Arab-Jewish Meretz leadership candidates exit race, endorse Zandberg
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Arab-Jewish Meretz leadership candidates exit race, endorse Zandberg

Issawi Frej and Mossi Raz say current chairwoman best embodies coexistence they stand for; central committee to decide between incumbent and former MK Nitzan Horowitz next week

Jacob Magid is the settlements correspondent for The Times of Israel.

(From L-R) Gaby Lasky, Issawi Frej, Tamar Zandberg and Mossi Raz at a Meretz party press conference on June 17, 2019. (Elad Malka)
(From L-R) Gaby Lasky, Issawi Frej, Tamar Zandberg and Mossi Raz at a Meretz party press conference on June 17, 2019. (Elad Malka)

A pair of Meretz members who just last week launched a “shared Arab-Jewish leadership” bid to head the left-wing party announced on Monday that they were dropping out of the race and throwing their support behind incumbent Tamar Zandberg.

“There will be no revolution without Jewish-Arab partnership,” said MK Issawi Frej at a press conference alongside former Meretz MK Mossi Raz. The two were joined by Zandberg as well as party member Gaby Laski.

“In the last elections, Arab society proved that it wanted a partnership. Tamar Zandberg has proved that she is a full partner in this process,” Frej said. “Accordingly, we hereby announce the rescinding of our candidacy for chairmanship and declare that together along with Tamar Zandberg we will dictate a new agenda in the State of Israel.”

“We are doing the most natural thing for us today. This is our quartet for the Knesset,” added Raz, referring to the four party members at the press conference hoping to place at the top of Meretz’s slate when it’s chosen by the party’s central committee next month.

“When I go and look for who is more committed to the idea of partnership, I find Tamar Zandberg. When I examine who is more committed to the struggle against the occupation, I find Tamar Zandberg,” Raz added.

Nitzan Horowitz during a Knesset session in 2011. (photo credit: Miriam Alster/Flash90)
Nitzan Horowitz during a Knesset session in 2011. (Miriam Alster/Flash90)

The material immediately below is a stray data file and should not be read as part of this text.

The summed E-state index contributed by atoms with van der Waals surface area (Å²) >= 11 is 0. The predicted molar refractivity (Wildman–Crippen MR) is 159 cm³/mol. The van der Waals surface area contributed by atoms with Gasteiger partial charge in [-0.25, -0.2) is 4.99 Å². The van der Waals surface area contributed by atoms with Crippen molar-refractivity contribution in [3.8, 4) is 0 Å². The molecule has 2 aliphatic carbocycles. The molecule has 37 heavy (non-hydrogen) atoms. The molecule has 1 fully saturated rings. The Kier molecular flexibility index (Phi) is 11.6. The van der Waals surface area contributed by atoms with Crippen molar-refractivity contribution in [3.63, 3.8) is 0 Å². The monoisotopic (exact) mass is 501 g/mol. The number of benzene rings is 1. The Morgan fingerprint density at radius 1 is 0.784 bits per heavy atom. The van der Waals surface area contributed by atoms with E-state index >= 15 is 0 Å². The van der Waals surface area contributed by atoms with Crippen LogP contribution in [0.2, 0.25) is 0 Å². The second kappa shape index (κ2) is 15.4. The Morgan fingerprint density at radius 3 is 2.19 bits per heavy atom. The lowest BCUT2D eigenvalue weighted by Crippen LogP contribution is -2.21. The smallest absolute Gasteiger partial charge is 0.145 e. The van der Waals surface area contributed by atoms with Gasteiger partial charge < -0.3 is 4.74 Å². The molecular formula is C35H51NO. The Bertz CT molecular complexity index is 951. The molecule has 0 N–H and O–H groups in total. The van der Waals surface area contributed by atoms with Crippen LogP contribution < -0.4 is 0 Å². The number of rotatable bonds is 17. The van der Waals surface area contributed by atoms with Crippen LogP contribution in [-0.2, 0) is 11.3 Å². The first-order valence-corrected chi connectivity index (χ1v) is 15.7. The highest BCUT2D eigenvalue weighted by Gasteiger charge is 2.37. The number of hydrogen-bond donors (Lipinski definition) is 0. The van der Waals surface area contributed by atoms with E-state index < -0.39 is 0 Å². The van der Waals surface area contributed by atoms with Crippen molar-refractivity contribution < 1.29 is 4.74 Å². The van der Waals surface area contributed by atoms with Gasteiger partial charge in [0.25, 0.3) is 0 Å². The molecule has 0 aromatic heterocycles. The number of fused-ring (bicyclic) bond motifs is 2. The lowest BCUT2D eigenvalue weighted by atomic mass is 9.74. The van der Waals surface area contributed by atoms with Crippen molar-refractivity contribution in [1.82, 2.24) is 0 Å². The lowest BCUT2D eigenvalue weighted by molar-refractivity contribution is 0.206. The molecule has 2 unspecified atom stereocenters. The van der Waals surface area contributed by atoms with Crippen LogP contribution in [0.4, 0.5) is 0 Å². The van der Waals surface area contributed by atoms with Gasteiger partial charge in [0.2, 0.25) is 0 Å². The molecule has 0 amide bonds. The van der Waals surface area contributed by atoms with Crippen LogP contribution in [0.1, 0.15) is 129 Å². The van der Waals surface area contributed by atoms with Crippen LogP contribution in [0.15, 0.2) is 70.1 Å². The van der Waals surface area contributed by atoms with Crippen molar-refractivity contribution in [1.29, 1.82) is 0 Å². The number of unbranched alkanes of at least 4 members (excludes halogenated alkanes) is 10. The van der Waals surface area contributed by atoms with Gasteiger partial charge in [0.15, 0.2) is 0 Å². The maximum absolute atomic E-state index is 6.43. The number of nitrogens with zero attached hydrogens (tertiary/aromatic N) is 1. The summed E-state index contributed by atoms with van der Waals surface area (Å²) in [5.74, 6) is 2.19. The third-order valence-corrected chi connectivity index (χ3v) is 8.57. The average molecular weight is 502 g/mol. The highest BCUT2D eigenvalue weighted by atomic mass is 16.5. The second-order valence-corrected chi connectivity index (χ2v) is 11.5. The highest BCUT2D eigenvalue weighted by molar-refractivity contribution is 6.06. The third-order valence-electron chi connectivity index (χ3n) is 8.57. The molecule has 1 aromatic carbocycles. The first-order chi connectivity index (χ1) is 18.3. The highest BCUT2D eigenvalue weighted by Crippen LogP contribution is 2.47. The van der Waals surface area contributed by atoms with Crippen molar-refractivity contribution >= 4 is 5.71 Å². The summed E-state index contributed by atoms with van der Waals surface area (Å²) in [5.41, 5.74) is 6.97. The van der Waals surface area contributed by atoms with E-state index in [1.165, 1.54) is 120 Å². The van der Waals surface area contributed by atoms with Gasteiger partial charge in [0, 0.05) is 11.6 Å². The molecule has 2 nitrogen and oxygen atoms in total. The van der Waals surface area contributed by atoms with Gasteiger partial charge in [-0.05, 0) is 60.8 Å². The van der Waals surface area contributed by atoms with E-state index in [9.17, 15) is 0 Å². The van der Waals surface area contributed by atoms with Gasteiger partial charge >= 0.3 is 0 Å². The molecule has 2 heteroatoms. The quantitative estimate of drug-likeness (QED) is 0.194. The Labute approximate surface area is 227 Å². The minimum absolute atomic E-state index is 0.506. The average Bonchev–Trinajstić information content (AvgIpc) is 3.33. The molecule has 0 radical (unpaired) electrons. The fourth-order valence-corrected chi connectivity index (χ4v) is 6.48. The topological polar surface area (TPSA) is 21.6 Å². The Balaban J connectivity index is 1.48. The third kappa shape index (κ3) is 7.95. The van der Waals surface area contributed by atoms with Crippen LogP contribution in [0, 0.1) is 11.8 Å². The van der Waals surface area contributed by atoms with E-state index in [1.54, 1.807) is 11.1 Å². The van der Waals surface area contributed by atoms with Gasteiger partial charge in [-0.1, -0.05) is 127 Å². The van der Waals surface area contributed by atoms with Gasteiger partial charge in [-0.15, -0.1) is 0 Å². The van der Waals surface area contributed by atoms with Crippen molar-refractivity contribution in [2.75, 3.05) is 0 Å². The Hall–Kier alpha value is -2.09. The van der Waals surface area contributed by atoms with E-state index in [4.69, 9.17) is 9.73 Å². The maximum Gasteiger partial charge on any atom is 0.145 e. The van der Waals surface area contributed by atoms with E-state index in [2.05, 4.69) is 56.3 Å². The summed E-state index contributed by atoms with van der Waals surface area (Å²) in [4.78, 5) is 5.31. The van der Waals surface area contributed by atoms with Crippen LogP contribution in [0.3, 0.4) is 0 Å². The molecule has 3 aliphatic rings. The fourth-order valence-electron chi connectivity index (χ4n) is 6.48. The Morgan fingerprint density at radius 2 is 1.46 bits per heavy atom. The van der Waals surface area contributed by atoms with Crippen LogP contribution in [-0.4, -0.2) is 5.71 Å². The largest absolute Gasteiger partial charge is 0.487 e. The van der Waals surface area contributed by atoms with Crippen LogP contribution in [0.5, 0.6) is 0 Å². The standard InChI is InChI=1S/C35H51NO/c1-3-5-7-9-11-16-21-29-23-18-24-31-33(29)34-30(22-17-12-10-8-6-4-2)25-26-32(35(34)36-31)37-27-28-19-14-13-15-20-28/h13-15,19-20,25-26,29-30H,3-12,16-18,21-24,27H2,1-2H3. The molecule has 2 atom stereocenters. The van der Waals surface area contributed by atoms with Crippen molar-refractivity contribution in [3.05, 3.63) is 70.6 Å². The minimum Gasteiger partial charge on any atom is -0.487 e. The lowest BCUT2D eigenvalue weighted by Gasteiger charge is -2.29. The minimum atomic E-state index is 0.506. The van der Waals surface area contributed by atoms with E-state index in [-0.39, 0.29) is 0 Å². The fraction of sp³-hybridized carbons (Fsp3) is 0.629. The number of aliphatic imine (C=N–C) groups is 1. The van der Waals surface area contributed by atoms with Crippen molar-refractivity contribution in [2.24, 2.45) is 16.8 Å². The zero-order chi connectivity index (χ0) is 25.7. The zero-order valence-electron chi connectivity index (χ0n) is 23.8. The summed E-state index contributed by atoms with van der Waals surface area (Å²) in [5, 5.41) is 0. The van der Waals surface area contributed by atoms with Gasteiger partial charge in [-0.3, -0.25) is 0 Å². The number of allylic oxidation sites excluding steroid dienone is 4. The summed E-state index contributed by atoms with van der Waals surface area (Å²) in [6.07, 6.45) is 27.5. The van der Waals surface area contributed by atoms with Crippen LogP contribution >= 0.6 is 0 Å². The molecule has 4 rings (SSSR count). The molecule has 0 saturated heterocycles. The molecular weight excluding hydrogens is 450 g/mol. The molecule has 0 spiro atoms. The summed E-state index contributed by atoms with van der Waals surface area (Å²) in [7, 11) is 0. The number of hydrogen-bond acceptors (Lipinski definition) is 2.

Meretz announced Sunday that it will not hold primaries. Instead, committee delegates will appoint a leader for the party and decide its slate for the September 17 elections.

The committee is set to vote on its leader on June 27 and its list on July 11. The two votes will be held within the party committee, which has about 1,000 members.

The faction made the decision after 60 percent of the party voted against motions to hold open primaries or to freeze the current list.

That decision was seen as a failure for Zandberg, and for the current list of candidates, whose posts are now in jeopardy.

“It’s a first step on the way to renewal and establishing a broad camp, as I promised to do,” said Nitzan Horowitz, a former MK from the party who has announced that he would run for the leadership post. “I’m convinced that these votes will strengthen Meretz significantly and give it a tailwind ahead of the general elections.”

Horowitz served in the Knesset from 2009 to 2015 as a Meretz lawmaker. Also on Monday, the party’s No. 5 representative, Ali Salalha — a surprise Druze candidate in the party’s last primaries who was said to have been influential in bringing thousands of non-Jewish Israelis to vote for Meretz in April — announced his endorsement of Horowitz.

The party has been said to be mulling a merger with the center-left Labor party ahead of the elections.

In the party’s first open primaries before April’s elections, a resounding 86 percent, or 21,000 members, participated.

But Meretz barely crossed the electoral threshold in that election, receiving 3.7% of the national vote and winning four Knesset seats.

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